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  • Writer's pictureRichard A. Jones

A Long Road Home

A Long Road Home

In our world of shortcuts, soundbites, and sermonettes, I realize that this post is somewhat long. I tried to shorten it, However, I wonder if I have been even to brief.

In my last several posts in Reflections of Faith, I have been tracing two story lines through the Bible: the kingdom of God, and the kingdom of man. I have been exploring these two narratives beginning with the Genesis story of creation, and following them through the message of the Prophets, and the life and teaching of Jesus.

In this post, I want to continue, as Scripture moves us to the culmination of these two divergent paths.


A Brief Review

In the beginning, God spoke his kingdom (his purpose) into life on earth. God’s kingdom would be one of creativity, peace, community, and joy, where we would live in harmony with our creator, with one another, and with creation. But, the highest good requires the greatest risk, a world of choice which makes love possible, but also makes denial possible.

And humanity chose, and still seems to be choosing to say, “No thanks. We’ll do it our way. We’ll live life on our own terms.”

And so, Human life on earth grew toxic: relationships were strained and broken, conflict destroyed peace, community turned to competition, and struggles for power and control emerged.

Many dystopian novels revolve around the theme of the abuse of power and the oppression that follows. From George Orwell’s classic novel1984, to more recent ones such as Divergent ,The Hunger Games, and The Handmaid’s Tale. In some ways, these tell the same story as the Bible, the exploitation of power centralized in government, economy, and religion.

This does not mean that these systems are inherently evil. It is because of the involvement of people of honesty, integrity and faith, that truth and goodness are still found. However, because of the power they wield, these institutions perhaps hold the greatest potential for corruption.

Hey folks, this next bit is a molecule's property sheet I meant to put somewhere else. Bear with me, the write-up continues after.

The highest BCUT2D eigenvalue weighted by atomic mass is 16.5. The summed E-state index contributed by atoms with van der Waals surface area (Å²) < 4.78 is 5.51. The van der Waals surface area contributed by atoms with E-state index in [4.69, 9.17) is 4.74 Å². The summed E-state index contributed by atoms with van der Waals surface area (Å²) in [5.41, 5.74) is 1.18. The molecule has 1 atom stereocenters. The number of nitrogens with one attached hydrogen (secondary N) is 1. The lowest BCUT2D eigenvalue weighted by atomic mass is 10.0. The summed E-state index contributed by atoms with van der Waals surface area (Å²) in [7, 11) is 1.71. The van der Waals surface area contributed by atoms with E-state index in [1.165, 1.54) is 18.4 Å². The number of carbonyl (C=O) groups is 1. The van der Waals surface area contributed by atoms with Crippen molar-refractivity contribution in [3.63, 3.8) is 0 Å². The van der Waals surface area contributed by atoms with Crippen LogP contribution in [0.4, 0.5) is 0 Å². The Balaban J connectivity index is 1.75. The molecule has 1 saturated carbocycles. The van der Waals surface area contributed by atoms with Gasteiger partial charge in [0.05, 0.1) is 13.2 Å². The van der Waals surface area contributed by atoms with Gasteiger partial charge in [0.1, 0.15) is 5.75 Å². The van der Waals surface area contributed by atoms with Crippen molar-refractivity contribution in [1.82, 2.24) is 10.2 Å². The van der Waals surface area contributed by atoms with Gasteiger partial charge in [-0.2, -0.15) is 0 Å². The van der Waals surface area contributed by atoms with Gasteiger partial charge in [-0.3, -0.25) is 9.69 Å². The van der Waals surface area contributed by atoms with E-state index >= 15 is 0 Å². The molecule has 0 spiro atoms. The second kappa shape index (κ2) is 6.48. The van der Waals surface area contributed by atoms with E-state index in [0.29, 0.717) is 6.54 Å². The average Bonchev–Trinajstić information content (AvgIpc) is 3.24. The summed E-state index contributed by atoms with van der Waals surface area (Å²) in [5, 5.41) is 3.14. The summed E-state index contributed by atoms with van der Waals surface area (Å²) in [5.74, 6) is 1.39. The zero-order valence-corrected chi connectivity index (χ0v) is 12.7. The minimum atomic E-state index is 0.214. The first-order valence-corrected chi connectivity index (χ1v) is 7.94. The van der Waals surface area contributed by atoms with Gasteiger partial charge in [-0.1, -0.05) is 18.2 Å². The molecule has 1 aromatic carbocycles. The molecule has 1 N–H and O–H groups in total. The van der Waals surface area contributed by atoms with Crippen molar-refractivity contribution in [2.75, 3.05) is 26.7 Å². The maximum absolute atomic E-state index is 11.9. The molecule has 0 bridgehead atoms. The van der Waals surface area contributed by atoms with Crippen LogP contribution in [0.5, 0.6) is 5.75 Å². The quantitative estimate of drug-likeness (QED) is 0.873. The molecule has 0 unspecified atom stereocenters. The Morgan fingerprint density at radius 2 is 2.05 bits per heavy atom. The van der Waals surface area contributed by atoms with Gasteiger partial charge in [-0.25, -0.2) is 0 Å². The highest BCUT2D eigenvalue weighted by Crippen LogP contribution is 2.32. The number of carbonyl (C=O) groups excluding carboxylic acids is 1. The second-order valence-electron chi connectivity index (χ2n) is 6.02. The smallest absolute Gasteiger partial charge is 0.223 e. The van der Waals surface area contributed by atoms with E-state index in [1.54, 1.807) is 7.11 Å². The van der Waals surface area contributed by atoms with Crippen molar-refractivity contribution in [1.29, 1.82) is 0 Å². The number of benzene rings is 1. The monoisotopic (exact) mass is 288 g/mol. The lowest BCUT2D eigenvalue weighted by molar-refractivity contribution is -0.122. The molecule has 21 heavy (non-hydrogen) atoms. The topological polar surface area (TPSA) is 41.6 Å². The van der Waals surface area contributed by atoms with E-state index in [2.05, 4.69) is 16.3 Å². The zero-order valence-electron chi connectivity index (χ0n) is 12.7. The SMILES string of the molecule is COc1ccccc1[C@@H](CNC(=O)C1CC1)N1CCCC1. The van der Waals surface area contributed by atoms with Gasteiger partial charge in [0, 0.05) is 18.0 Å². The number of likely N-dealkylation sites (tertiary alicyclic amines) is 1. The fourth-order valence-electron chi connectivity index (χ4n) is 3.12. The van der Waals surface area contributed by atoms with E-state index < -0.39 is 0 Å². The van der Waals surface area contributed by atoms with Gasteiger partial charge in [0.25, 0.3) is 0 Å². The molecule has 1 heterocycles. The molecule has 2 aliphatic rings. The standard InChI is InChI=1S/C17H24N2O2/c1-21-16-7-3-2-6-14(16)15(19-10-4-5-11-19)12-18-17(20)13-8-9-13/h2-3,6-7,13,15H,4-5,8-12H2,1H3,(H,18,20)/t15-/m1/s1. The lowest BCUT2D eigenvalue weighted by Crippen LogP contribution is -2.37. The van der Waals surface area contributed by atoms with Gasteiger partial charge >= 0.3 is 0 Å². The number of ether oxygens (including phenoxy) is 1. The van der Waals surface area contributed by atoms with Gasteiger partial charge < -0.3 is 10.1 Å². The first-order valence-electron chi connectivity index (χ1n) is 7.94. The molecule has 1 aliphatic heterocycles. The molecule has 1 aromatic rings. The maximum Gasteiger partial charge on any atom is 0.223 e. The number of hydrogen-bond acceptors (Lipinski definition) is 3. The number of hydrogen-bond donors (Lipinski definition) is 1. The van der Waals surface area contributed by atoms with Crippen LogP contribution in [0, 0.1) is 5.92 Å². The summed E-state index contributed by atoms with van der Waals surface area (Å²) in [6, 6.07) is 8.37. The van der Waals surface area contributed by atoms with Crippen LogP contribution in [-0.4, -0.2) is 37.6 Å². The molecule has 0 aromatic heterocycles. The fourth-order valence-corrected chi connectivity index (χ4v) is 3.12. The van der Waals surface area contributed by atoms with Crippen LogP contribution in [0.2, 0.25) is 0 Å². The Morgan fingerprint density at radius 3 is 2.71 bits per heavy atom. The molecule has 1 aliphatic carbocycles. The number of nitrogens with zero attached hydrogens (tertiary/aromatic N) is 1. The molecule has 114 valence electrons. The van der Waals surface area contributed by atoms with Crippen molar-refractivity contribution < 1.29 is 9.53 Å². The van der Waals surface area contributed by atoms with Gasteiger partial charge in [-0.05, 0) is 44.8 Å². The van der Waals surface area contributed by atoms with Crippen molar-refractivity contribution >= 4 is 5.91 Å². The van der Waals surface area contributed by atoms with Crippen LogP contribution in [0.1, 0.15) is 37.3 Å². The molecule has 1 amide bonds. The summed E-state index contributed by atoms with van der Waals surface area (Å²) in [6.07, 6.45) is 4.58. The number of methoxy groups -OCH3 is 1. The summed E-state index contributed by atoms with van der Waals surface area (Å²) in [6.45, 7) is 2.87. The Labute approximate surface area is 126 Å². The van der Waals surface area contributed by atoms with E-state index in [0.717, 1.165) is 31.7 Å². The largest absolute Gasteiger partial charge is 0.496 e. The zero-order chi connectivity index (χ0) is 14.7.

Corrupt politics, inequitable economies, the duplicity and hypocrisy of religion, Crime and war, oppression and abuse, arrogance and polarization, and the exploitation of creation—These demand the headlines.

The kingdom of God, on the other hand, lies behind the scenes. It is somewhat of a subversive underground. As Jesus said, “The kingdom of God is like yeast hidden in flour…a seed hidden in the soil…a treasure hidden in a field.

John the Baptist said that the kingdom of God would come near when people repent (a change of mind that leads to a change of direction), when they share their food and resources with those in need, when they are fair in business, and when they avoid greed and excess.

When a man told Jesus that the greatest commands are to love God and love your neighbor, Jesus said “You are not far from the Kingdom of God.”

Jesus also said that the kingdom of God belongs to the meek, the humble, the merciful, the children, and the peacemakers. He said that the heirs of the kingdom are those who feed the hungry, care for the sick, visit the prisoner, and welcome the stranger.

Wherever love and peace, justice and mercy, humility and compassion, are lived out in this world, the hidden kingdom of God rises to the surface.